How come we are so slow to learn from history?

Yesterday I started reading a book. I’m a bit of a book worm really. I read and read and read. I have a list of books and I can’t seem to reduce the lead of about 100 that is always in front of me. The book I am reading now is by Anne Applebaum and it is called “Red Famine- Stalin’s War on the Ukraine”.

It is so gripping I couldn’t put it down and I read till 4 am in the morning. Every book you read you get ideas, and they fly into your mind, and spread, and create further thoughts, and doubts and fears, and hope. Red Famine taught me so much and also confirmed much of what I already know. Throughout history, the left, and communists in particular, have been cruel inhuman bastards.

Red Famine is basically the story of the deliberately created grain and food shortages the people of Ukraine suffered, (millions died of starvation) but it also tells how Stalin’s Russian communist elite used every trick in the book to control and crush peasants and workers in the country. And the most starkly obvious lesson is that all those tricks Stalin and his henchmen used, are still being used today, and shockingly, its the free west where most of this trickery is taking place.

The methods are far more sophisticated of course, and far less obvious, and there’s nothing like the terror that was always there as a backup, but fear still plays a big part today as it did back then.

Russian communists in league with their comrades in the Ukraine used psyops. They used propaganda. Waves and waves of propaganda. Transmitted mainly by the govt controlled media, but also by communist domination of culture and arts, control of the education system, and always backed up by the secret service and politicized police forces. See the parallels?

Their main strategy was the elimination of everyone who opposed communism, or Stalin’s ideas as transmitted down through his long chains of command. Such people were sorted into classes, and all of these classes had names that designated them as non-persons.

“Kulak” is one of the most well known of these names or classes. All you had to do to be classified as a Kulak, and have all your possession stolen by the state, your land and business taken, your wife sent to one gulag while you were sent to another gulag, and your kids were separated from their sisters and brothers and placed with other families, was to disagree in some small way with communism.

There were attempts to justify these measures, and mostly they consisted of false charges. (It reminded me of Twitter, and how so many so called “right wingers” were suddenly banned in New Zealand. I was one of them. I received a message from Twitter stating I had been convicted of crimes (spamming) and my account was closed.)

There were stories of “educated” Moscow elites (the twentyfive thousanders) sent in teams to the country towns to lecture peasants and workers and to identify and arrest dissenters.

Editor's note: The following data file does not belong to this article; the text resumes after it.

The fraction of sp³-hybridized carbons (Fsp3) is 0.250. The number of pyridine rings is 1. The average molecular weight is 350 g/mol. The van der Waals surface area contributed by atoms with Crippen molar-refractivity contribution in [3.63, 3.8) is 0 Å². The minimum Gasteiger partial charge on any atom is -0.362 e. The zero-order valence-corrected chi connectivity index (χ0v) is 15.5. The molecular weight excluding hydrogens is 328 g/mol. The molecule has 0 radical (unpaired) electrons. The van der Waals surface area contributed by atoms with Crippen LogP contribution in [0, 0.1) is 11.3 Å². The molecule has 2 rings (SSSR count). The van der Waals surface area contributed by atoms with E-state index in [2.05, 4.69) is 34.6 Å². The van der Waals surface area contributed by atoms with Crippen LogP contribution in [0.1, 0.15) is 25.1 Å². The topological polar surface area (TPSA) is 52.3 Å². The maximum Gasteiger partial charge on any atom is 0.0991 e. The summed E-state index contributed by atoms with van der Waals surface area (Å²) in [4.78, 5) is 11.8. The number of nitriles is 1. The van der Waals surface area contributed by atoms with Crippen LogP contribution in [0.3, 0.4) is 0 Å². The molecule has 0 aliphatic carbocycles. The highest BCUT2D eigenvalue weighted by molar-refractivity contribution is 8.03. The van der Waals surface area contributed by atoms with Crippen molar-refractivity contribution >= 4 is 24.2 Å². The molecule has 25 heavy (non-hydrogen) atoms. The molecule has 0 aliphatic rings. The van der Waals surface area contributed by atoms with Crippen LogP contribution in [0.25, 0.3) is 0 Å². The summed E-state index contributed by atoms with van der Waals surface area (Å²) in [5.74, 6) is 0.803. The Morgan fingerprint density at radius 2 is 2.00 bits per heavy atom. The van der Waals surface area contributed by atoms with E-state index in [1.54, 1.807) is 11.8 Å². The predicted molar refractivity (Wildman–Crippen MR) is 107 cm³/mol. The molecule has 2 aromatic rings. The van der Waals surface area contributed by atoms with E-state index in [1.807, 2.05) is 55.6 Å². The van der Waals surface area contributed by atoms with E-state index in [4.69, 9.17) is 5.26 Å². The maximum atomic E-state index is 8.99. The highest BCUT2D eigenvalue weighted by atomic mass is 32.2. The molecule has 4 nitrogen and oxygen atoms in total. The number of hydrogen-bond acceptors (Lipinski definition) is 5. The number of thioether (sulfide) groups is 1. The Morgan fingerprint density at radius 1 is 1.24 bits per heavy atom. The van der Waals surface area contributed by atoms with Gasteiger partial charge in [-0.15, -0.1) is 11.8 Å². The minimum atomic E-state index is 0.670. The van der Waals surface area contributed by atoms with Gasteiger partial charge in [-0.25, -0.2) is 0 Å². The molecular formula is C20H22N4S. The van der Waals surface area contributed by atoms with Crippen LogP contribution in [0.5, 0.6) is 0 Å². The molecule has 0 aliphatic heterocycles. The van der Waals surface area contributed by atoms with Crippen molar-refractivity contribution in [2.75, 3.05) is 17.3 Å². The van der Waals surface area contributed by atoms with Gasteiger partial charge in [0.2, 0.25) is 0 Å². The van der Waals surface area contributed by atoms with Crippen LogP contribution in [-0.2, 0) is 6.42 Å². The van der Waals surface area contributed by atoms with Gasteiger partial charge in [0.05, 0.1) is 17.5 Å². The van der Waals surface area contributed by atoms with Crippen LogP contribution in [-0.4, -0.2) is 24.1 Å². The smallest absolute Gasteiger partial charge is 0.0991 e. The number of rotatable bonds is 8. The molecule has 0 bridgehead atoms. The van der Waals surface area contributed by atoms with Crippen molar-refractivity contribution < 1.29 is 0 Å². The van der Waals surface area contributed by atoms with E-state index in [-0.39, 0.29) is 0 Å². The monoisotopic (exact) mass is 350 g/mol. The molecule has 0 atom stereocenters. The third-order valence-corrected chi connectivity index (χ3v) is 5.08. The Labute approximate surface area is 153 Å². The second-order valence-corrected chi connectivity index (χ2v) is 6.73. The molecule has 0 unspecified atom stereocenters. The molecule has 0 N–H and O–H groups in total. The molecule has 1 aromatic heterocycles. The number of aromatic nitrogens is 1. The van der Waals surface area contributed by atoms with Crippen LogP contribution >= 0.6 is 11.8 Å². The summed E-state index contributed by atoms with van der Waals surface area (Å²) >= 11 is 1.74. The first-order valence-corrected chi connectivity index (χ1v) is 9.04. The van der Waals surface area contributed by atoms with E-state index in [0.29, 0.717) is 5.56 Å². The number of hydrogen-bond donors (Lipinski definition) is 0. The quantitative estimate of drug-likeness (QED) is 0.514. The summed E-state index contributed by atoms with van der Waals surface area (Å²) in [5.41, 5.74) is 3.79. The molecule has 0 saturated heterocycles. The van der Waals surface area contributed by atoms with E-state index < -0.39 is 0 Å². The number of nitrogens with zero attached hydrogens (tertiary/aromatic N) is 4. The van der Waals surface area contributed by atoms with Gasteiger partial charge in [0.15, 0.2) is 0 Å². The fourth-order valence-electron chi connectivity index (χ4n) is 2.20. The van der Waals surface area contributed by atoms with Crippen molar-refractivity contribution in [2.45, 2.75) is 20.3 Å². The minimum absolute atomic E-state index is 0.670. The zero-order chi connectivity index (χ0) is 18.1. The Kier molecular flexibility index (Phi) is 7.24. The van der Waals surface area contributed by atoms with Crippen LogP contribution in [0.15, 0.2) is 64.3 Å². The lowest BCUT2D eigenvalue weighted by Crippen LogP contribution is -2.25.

So many were young woman, cruel and dedicated, and its shocking how their verbatim speeches in the book were so similar to the rhetoric of the young women leaving our education system today and lecturing us on “global warming” and other social ills.

I could go on, but I think you get the idea. The similarities between what happened back then in the Ukraine as Stalin struggled to keep the population under control by means of propaganda, psyops and fear, and what is happening today in the free west were so shocking and stark.

Why can’t we learn from history? If we could, the communists would never get a foothold in our societies ever.

Some excerpts from the book follow-

One of the people gripped by this revolutionary fervour was Lev Kopelev, a Twenty-Five Thousander who played an unusual role in the history of Soviet letters. Kopelev was born in Kyivto an educated Jewish family, studied in Kharkiv, spoke Ukrainian as well as Russian, but identified himself as ‘Soviet’.

Much later, in 1945, he was arrested and sent to the Gulag. He survived, befriended the writer Alexander Solzhenitsyn, became a model for one of Solzhenitsyn’s characters, wrote powerful memoirs of his own, and became a prominent dissident. But in 1929 he was a true believer:

With the rest of my generation, I firmly believed that the ends justified the means. Our great goal was the universal triumph of Communism, and for the sake of the goal everything was permissible -to lie, to steal, to destroy hundreds of thousands and even millions of people, all those who were hindering our work or could hinder it, everyone who stood in the way. And to hesitate or doubt about all this was to give in to ‘intellectual squeamishness’ and ‘stupid liberalism’, the attributes of people who ‘could not see the forest for the trees’

He was not alone. In 1929, Maurice Hindus, the American socialist, received a letter from a Russian friend, Nadya, who did not yet have the benefit of Kopelev’s hindsight. She wrote in a state of ecstatic excitement:

I am off in villages with a group of other brigadiers, organizing kolkhozy. It is a tremendous job, but we are making amazing progress. I am confident that in time not a peasant will remain on his own land. We shall yet smash the last vestiges of capitalism and forever rid ourselves of exploitation. The very air here is afire with a new spirit and a new energy.